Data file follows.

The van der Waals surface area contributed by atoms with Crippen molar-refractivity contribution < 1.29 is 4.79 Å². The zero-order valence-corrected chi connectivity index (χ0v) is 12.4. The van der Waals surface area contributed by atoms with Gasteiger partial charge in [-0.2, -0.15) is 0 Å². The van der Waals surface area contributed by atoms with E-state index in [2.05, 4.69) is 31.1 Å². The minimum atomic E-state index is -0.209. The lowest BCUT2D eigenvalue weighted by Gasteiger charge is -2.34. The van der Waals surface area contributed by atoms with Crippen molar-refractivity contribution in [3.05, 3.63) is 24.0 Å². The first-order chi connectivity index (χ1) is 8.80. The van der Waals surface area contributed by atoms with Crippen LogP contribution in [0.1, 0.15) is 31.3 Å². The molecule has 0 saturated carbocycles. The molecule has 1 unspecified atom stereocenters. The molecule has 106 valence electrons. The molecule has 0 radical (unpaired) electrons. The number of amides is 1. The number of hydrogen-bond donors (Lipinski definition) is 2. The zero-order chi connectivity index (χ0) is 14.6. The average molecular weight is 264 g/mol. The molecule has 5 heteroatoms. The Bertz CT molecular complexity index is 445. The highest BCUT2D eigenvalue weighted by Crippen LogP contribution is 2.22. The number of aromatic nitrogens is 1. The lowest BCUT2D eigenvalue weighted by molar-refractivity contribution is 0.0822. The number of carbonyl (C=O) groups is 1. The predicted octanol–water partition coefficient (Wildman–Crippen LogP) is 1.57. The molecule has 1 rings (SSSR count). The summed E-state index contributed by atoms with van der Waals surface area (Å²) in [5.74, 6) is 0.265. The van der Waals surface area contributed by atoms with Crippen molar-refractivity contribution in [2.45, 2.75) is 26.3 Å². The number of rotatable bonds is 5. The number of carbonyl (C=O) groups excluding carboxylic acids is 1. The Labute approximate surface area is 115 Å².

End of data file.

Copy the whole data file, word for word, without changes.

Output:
The van der Waals surface area contributed by atoms with Crippen molar-refractivity contribution < 1.29 is 4.79 Å². The zero-order valence-corrected chi connectivity index (χ0v) is 12.4. The van der Waals surface area contributed by atoms with Gasteiger partial charge in [-0.2, -0.15) is 0 Å². The van der Waals surface area contributed by atoms with E-state index in [2.05, 4.69) is 31.1 Å². The minimum atomic E-state index is -0.209. The lowest BCUT2D eigenvalue weighted by Gasteiger charge is -2.34. The van der Waals surface area contributed by atoms with Crippen molar-refractivity contribution in [3.05, 3.63) is 24.0 Å². The first-order chi connectivity index (χ1) is 8.80. The van der Waals surface area contributed by atoms with Crippen LogP contribution in [0.1, 0.15) is 31.3 Å². The molecule has 0 saturated carbocycles. The molecule has 1 unspecified atom stereocenters. The molecule has 106 valence electrons. The molecule has 0 radical (unpaired) electrons. The number of amides is 1. The number of hydrogen-bond donors (Lipinski definition) is 2. The zero-order chi connectivity index (χ0) is 14.6. The average molecular weight is 264 g/mol. The molecule has 5 heteroatoms. The Bertz CT molecular complexity index is 445. The highest BCUT2D eigenvalue weighted by Crippen LogP contribution is 2.22. The number of aromatic nitrogens is 1. The lowest BCUT2D eigenvalue weighted by molar-refractivity contribution is 0.0822. The number of carbonyl (C=O) groups is 1. The predicted octanol–water partition coefficient (Wildman–Crippen LogP) is 1.57. The molecule has 1 rings (SSSR count). The summed E-state index contributed by atoms with van der Waals surface area (Å²) in [5.74, 6) is 0.265. The van der Waals surface area contributed by atoms with Crippen molar-refractivity contribution in [2.45, 2.75) is 26.3 Å². The number of rotatable bonds is 5. The number of carbonyl (C=O) groups excluding carboxylic acids is 1. The Labute approximate surface area is 115 Å².